The winter meetings begin on Sunday in Nashville, the annual gathering of nearly the entire sport together in one place.
Communication is so much easier now than in past years, so the winter meetings in some ways has lost its luster as the main conduit for deals. But it’s still somewhat exciting to see the sport consolidated in one spot. You never know what might happen, like someone tripping and falling into a fountain.
Perhaps we were spoiled in the very first winter meetings with Andrew Friedman at the helm of the Dodgers front office. Over a few days in San Diego in December 2014, they set things in motion to trade Matt Kemp, Dee Gordon, Dan Haren, and others for Yasmani Grandal, Howie Kendrick, Austin Barnes, Kiké Hernández, and Jimmy Rollins in a handful of deals.
Despite that initial whirlwind, the winter meetings are rarely that eventful, in terms of actual transactions, though the groundwork might be laid for future deals this coming week in Nashville.
Last year, the Dodgers signed Jason Heyward to a minor league contract during the winter meetings. They technically also signed Clayton Kershaw to a one-year deal during the winter meetings, but that was just finalizing an agreement that happened three and a half weeks prior.
But within two weeks after the winter meetings, the Dodgers also reached agreements with Noah Syndergaard and J.D. Martinez to one-year deals, and traded for pitcher J.P. Feyereisen. These weren’t earth-shattering deals, but within the context of what was a relatively-quiet offseason, that was a pretty big chunk of the team’s activity last winter.
This year, the Dodgers have much more to do. They’ll be in the mix for Shohei Ohtani, the biggest prize of them all. They need at least two starting pitchers, whether by free agency or trade, or perhaps a mix of both.
Here’s a rough look at the schedule for this year’s winter meetings in Nashville:
Sunday, December 3
Hall of Fame announcements will be made at 4:30 p.m. PT on MLB Network. This is what used to be called the veteran’s committee, but is now the Contemporary Baseball Era Committee for Managers, Executives and Umpires. Cito Gaston, Davey Johnson, Jim Leyland, Ed Montague, Hank Peters, Lou Piniella, Joe West and Bill White are the eight candidates up for induction among a 16-member committee, with 12 votes required for enshrinement in Cooperstown.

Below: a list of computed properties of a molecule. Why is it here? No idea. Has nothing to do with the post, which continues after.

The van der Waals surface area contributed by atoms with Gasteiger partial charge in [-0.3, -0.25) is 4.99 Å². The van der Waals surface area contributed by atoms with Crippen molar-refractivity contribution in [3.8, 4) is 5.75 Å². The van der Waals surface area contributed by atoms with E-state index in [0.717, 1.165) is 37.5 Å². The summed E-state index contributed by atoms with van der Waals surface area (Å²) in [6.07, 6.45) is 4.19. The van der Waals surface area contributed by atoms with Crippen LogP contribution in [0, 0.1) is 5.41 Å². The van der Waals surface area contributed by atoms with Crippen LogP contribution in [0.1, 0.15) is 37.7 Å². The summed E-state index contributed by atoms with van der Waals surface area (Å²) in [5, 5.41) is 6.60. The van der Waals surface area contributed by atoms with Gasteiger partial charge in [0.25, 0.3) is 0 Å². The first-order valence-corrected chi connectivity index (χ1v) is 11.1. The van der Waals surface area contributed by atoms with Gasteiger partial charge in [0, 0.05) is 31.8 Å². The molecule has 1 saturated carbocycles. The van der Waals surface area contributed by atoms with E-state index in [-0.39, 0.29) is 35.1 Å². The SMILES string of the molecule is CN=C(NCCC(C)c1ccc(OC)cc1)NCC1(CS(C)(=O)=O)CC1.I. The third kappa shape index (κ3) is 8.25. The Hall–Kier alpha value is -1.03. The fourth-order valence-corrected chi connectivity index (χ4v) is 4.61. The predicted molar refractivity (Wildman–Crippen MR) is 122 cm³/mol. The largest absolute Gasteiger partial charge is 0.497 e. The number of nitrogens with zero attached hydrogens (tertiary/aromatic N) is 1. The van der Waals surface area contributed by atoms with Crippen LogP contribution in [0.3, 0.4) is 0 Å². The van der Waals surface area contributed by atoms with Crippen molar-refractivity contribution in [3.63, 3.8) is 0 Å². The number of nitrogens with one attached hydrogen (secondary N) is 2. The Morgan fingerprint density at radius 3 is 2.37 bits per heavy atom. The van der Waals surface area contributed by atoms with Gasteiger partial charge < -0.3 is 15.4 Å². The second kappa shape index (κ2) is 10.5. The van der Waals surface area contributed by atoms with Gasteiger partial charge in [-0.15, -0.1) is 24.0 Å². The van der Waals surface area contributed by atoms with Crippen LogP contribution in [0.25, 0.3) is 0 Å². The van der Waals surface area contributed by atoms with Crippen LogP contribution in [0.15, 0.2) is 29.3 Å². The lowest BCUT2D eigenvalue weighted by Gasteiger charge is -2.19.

The inductees will be introduced during a press conference in Nashville at 12 p.m. PT on Monday.
Tuesday, December 5
The 2024 MLB Draft lottery (2:30 p.m. PT, MLB Network) will decide the order of the top six picks of the draft, with the remaining 12 non-playoff teams who aren’t picking in the top six ordered by inverse order of 2023 record for picks seven through 18.
The Dodgers aren’t in the lottery, and their first-round pick is No. 25 overall.
Should the Dodgers sign one of the seven qualifying-offer free agents — like Ohtani or Blake Snell, for instance — their first-round pick wouldn’t be affected, but they would forfeit their second- and fifth-highest draft picks in 2024.
Every MLB manager has designated scrum times for a press conference during the winter meetings. Dave Roberts is scheduled to speak at 12 p.m. PT on Tuesday.
Wednesday, December 6
The Rule 5 Draft (11 a.m. PT, streamed on MLB.com) is the annual practice of minor leaguers getting a chance to stick on a 40-man roster of another team. Drafting teams in the Rule 5 Draft have to pay $100,000 to the old team, and have to keep players on the active roster all year to keep them. Before being able to be sent to the minors in the first year, drafted players must be offered back to the old team for $50,000.
Last year, the Dodgers lost three players in the major league portion of the Rule 5 Draft — pitchers Gus Varland (Brewers) and Jose Hernandez (Pirates), plus first baseman/outfielder Ryan Noda (A’s). Hernandez and Noda remained on the active roster all year for their new teams, while Varland was sent back to the Dodgers in May and pitched for them in the majors in August.
On November 14 the Dodgers added pitchers Nick Frasso and Landon Knack, and catcher Hunter Feduccia to the 40-man roster, which means they are not eligible to be picked in the Rule 5 Draft. Among Dodgers minor leaguers who are eligible to be drafted are outfielders Jose Ramos (.240/.333/.409, 19 HR, 97 wRC+ in Double-A last year, turns 23 in January) and Ryan Ward (.234/.324/.424, 78 wRC+ in Triple-A, turns 26 in February).
Baseball America included Ward as a possible selection in its Rule 5 Draft preview, with Geoff Pontes and J.J. Cooper noting, “Ward does have plus raw power with a 90th percentile exit velocity of 105.1 mph. His bat-to-ball skills are below-average and he’s a fairly aggressive swinger. It’s a reach to see him selected but a team hurting for lefthanded power might take a shot.”